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Aviation leaders gathering in Seoul for IATA AGM amid cloudy outlook

written by australianaviation.com.au | June 1, 2019
Airlines are have experienced a tough start to 2019. (Rob Finlayson)
Airlines are have experienced a tough start to 2019. (Rob Finlayson)

Some 1,000 aviation executives and media are heading to the South Korean capital Seoul for the International Air Transport Association (IATA) annual general meeting after experiencing a difficult start to 2019 due to trade tensions, higher fuel prices and a slumping cargo market.

The International Air Transport Association (IATA) annual general meeting (AGM) begins on Saturday, kicking off two days of speaker panels and discussions on the most pressing current issues, as well as a host of bilateral meetings between its airline members.

IATA will also publish its latest profit forecast for the airline industry.

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In December 2018, IATA said it expected airlines around the world to post a combined net profit in 2019 of
US$35.5 billion in calendar 2019 in what would be the industry’s 10th consecutive year in the black.

The net profit would be achieved on total revenues of US$885 billion billion, representing a 4.0 per cent net profit margin.

However, the estimates were likely to be revised downwards when IATA published its latest forecasts at the annual general meeting.

IATA director general and chief executive Alexandre de Juniac said the immediate challenge for airlines was coping with the rising costs from fuel, labour and infrastructure.

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“We see headwinds and the last six months for airlines have been pretty tough for airlines,” de Juniac said during a conference call with journalists in Seoul on Wednesday.

“We have seen the global trade weakening due to trade wars.

“Nevertheless, the good news is that passenger demand is still holding up.”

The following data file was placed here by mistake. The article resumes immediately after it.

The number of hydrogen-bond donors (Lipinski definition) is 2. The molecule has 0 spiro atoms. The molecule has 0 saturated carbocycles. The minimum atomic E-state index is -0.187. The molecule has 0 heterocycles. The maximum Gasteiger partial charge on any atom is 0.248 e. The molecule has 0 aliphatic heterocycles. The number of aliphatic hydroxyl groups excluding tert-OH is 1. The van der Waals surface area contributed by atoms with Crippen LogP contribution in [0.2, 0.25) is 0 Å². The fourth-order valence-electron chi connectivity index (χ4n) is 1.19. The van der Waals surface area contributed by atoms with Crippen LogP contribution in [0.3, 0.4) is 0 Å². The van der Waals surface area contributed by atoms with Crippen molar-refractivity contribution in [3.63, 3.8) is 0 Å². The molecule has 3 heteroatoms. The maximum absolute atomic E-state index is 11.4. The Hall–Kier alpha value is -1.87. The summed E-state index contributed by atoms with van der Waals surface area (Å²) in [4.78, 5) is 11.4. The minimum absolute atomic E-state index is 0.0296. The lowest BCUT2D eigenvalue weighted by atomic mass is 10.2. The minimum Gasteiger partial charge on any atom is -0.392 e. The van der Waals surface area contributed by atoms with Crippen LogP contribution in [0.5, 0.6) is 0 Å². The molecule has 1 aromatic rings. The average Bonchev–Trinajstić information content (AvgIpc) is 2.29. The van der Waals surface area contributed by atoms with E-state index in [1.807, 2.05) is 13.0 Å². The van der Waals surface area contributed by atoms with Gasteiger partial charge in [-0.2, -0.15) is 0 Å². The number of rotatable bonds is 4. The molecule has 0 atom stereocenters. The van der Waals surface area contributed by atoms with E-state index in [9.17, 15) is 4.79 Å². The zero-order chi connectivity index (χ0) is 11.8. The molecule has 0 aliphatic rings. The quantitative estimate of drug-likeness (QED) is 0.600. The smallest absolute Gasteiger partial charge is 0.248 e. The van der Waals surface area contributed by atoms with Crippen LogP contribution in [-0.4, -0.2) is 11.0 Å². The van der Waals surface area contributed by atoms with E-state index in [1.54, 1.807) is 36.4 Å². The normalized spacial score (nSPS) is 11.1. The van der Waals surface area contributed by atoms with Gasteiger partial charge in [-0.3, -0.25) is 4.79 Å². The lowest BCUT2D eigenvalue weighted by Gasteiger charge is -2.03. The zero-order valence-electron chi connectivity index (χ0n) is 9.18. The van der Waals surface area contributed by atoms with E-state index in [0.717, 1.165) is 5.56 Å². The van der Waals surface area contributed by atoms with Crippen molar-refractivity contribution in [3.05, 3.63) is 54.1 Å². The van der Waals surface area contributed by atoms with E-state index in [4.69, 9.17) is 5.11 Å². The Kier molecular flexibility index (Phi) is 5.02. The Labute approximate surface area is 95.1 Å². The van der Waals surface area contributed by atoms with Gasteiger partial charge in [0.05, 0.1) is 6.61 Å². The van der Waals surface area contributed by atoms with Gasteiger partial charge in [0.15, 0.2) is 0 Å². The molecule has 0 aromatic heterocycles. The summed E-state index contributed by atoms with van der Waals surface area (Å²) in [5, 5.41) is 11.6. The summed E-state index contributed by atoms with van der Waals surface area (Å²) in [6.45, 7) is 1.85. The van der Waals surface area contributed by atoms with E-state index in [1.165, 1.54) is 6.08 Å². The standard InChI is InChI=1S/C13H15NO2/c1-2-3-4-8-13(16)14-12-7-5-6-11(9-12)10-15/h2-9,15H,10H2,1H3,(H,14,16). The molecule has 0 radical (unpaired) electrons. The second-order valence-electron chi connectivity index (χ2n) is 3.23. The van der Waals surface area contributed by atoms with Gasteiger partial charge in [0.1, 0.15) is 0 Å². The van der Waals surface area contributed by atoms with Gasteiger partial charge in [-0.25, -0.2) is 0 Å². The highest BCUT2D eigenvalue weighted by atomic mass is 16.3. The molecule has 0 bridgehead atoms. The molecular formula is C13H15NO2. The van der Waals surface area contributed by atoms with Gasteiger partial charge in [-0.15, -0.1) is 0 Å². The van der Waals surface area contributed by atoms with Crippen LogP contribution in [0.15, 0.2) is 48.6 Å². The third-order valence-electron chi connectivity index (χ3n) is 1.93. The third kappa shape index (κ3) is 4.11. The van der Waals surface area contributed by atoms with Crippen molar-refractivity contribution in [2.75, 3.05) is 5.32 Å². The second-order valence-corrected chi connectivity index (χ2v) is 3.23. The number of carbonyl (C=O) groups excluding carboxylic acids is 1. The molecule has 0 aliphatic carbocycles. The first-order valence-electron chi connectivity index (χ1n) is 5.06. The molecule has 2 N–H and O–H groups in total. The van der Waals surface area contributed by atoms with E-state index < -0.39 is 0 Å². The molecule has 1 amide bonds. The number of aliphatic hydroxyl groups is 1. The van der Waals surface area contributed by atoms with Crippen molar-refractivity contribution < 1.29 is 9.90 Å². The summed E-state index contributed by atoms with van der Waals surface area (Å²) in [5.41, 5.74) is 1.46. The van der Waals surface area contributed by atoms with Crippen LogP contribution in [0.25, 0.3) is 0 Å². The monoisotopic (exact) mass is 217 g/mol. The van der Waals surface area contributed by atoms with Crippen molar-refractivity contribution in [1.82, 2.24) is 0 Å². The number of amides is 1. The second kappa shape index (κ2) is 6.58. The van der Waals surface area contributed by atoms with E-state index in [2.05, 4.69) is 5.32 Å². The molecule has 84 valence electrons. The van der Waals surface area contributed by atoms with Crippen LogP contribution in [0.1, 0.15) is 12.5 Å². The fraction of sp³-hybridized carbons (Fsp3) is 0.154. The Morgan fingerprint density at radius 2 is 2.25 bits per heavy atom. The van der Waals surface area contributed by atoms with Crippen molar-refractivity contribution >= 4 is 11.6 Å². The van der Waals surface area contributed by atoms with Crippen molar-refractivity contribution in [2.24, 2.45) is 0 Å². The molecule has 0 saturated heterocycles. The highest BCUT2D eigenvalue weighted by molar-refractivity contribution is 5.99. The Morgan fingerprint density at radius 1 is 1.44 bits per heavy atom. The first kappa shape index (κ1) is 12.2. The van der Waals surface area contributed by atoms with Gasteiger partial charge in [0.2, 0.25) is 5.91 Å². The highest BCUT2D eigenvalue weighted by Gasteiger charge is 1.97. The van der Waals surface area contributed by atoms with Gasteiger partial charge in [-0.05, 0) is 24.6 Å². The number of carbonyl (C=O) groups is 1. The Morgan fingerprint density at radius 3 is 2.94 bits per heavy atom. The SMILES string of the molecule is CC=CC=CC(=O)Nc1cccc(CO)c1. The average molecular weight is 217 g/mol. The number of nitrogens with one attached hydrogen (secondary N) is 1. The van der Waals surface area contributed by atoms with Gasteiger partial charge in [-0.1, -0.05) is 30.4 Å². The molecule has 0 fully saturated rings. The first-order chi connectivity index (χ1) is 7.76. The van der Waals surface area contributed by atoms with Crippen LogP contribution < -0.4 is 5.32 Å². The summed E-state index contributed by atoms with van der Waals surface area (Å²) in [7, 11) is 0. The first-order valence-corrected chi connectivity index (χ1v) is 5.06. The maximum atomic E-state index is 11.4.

IATA’s latest traffic figures published on Wednesday showed global revenue passenger kilometres (RPK), a measure of demand in the market, rose 4.3 per cent in April, compared with the prior corresponding period.

Meanwhile, capacity, measured by available seat kilometres (ASK), was up 3.6 per cent.

And with demand rising faster than capacity, average load factors increased 0.6 percentage points to 82.8 per cent. This was the highest ever load factor for the month of April, IATA said.

The monthly cargo statistics painted a gloomier picture, with freight tonne kilometres (FTK) down 4.7 per cent in April compared with the prior corresponding period and continuing a negative trend evident since the start of calendar 2019.

And with available freight tonne kilometres (AFTK) up 2.6 per cent in the month, freight load factors slid 3.5 percentage points to 46.3 per cent.

Asia Pacific airlines recorded the sharpest decline in freight demand, with FTKs down 7.4 per cent compared with the prior year. It was the sixth straight monthly decline in FTKs in Asia Pacific.

While the outlook was downbeat, it was far from the worst of times in aviation in recent history.

“The world economy is still growing at a reasonable pace and we are still seeing air travel expand,” IATA chief economist Brian Pearce said during the conference call.

“This is by no means the bleakest time that the industry has faced.”

Pearce said the contrast between fairly buoyant demand for air travel and a weak cargo market was reflective of the wider economy, where international trade has declined while economies were growing at a reasonable pace.

“The trade picture is not reflective of the wider economic picture,” Pearce said.

There have been a number of high-profile operators who have ceased operations so far in 2019, including Icelandic airline Wow Air (March), India’s Jet Airways (April) and Avianca Brasil, which has been grounded by the country’s regulator as a precautionary measure after it filed for bankruptcy in late 2018.

In addition to the unveiling of IATA’s latest forecasts, the AGM also features the traditional chief executives panel, which this year comprises FlyBe’s Christine Ourmières-Widener (who announced recently she was would step down in July), JetBlue’s Robin Hayes, Lufthansa’s Carsten Spohr and Singapore Airlines’ Goh Choon Phong.

IATA, which represents the world’s airlines, has about 290 carriers as members covering about 82 per cent of global air traffic.

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